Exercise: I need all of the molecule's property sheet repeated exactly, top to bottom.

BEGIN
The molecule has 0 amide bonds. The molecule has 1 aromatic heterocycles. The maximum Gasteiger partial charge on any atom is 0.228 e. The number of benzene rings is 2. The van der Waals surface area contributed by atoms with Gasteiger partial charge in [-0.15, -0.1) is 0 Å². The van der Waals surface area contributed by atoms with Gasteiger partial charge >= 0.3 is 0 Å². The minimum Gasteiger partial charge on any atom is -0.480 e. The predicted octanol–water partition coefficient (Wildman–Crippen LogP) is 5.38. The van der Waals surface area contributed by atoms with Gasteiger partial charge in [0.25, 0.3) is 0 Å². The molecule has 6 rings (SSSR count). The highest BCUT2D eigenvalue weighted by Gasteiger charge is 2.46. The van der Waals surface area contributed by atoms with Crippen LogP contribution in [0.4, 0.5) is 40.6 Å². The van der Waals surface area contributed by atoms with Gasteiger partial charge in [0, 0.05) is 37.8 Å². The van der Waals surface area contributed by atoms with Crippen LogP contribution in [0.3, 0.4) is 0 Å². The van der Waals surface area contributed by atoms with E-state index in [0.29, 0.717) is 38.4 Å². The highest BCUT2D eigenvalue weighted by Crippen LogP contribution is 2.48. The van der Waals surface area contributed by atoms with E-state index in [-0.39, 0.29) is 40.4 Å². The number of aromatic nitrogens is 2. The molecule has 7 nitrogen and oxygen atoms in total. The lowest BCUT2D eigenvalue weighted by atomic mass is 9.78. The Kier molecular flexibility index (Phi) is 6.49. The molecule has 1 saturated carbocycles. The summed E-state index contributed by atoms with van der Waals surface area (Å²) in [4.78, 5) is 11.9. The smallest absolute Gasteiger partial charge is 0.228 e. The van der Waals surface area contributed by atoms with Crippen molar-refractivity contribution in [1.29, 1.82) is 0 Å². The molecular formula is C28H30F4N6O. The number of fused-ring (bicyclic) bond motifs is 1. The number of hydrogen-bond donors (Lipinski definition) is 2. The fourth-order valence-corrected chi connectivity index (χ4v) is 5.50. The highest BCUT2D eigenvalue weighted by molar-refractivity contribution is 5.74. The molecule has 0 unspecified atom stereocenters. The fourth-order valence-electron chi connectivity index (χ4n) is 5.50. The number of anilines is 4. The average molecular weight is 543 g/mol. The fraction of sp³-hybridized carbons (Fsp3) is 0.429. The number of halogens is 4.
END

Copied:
The molecule has 0 amide bonds. The molecule has 1 aromatic heterocycles. The maximum Gasteiger partial charge on any atom is 0.228 e. The number of benzene rings is 2. The van der Waals surface area contributed by atoms with Gasteiger partial charge in [-0.15, -0.1) is 0 Å². The van der Waals surface area contributed by atoms with Gasteiger partial charge >= 0.3 is 0 Å². The minimum Gasteiger partial charge on any atom is -0.480 e. The predicted octanol–water partition coefficient (Wildman–Crippen LogP) is 5.38. The van der Waals surface area contributed by atoms with Gasteiger partial charge in [0.25, 0.3) is 0 Å². The molecule has 6 rings (SSSR count). The highest BCUT2D eigenvalue weighted by Gasteiger charge is 2.46. The van der Waals surface area contributed by atoms with Crippen LogP contribution in [0.4, 0.5) is 40.6 Å². The van der Waals surface area contributed by atoms with Gasteiger partial charge in [0, 0.05) is 37.8 Å². The van der Waals surface area contributed by atoms with Crippen LogP contribution in [0.3, 0.4) is 0 Å². The van der Waals surface area contributed by atoms with E-state index in [0.29, 0.717) is 38.4 Å². The highest BCUT2D eigenvalue weighted by Crippen LogP contribution is 2.48. The van der Waals surface area contributed by atoms with E-state index in [-0.39, 0.29) is 40.4 Å². The number of aromatic nitrogens is 2. The molecule has 7 nitrogen and oxygen atoms in total. The lowest BCUT2D eigenvalue weighted by atomic mass is 9.78. The Kier molecular flexibility index (Phi) is 6.49. The molecule has 1 saturated carbocycles. The summed E-state index contributed by atoms with van der Waals surface area (Å²) in [4.78, 5) is 11.9. The smallest absolute Gasteiger partial charge is 0.228 e. The van der Waals surface area contributed by atoms with Crippen molar-refractivity contribution in [1.29, 1.82) is 0 Å². The molecular formula is C28H30F4N6O. The number of fused-ring (bicyclic) bond motifs is 1. The number of hydrogen-bond donors (Lipinski definition) is 2. The fourth-order valence-corrected chi connectivity index (χ4v) is 5.50. The highest BCUT2D eigenvalue weighted by molar-refractivity contribution is 5.74. The molecule has 0 unspecified atom stereocenters. The fourth-order valence-electron chi connectivity index (χ4n) is 5.50. The number of anilines is 4. The average molecular weight is 543 g/mol. The fraction of sp³-hybridized carbons (Fsp3) is 0.429. The number of halogens is 4.